• a surveyor that took one glance at the site plans and concluded that the drainage was adequate?
      • An engineer that took one glance at the blueprints for a new braking system and concluded that they were safe?

      The source code of a program is the software equivalent of these documents; they are at least as complex, and should require at least as much effort on behalf of the reader as those other documents before rushing to judgements or conclusions.


      With the rise and rise of 'Social' network sites: 'Computers are making people easier to use everyday'
      Examine what is said, not who speaks -- Silence betokens consent -- Love the truth but pardon error.
      "Science is about questioning the status quo. Questioning authority".
      In the absence of evidence, opinion is indistinguishable from prejudice.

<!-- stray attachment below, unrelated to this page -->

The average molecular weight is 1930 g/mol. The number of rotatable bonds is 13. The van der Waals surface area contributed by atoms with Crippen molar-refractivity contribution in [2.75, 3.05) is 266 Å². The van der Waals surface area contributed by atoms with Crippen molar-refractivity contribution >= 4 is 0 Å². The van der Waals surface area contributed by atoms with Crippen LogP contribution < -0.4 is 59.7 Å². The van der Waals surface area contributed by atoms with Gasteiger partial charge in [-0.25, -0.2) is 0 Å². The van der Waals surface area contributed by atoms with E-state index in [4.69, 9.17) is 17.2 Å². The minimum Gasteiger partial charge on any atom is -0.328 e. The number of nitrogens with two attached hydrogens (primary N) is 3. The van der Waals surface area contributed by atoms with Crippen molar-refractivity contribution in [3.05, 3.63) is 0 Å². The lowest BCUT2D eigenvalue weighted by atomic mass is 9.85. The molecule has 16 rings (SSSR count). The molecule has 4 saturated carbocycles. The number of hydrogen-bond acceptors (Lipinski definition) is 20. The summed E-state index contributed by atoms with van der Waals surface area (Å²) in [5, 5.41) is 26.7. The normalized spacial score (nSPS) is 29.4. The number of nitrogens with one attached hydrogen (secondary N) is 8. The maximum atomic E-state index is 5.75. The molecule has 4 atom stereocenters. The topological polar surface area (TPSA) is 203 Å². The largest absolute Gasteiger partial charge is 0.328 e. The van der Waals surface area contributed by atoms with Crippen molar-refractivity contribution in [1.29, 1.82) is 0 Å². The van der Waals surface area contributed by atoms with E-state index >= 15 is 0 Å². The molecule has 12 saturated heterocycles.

The start of some sanity?

        Honestly, sir, you sometimes pick an argument just for the sake of an argument.   The need to “write easily maintainable code that can correctly be understood at first glance” truly is self-evident ... to the point that nothing further need be said.

        You make a very valid point, but I think you carry the logic too far.

        Yes, I'd always want an expert to be the one handling my contracts, medical diagnosis, etc. But does that mean that they should be made as complex as possible so that ONLY an expert can understand it?

        I'm sure that there are a lot of very good coders out there who can look at a bit of compact code they wrote 2 years ago and see it's purpose and complexities at a glance, however most of us humble mortals need time to figure these things out ... and for us clearly written easily maintainable code is far more important than shaving a femosecond off a CPU operation.

        Hats off to you gurus ... we all want to end up like you ... but we're not there yet, so please don't discourage us by insisting that only compact, complex code is acceptable.

        So Long
        blackstarr
        $ans = something ? 'true' : 'false' is the equivalent not of the deeds for a house, but of a single clause, or a single sentence. Each sentence in the deeds should be easy to understand.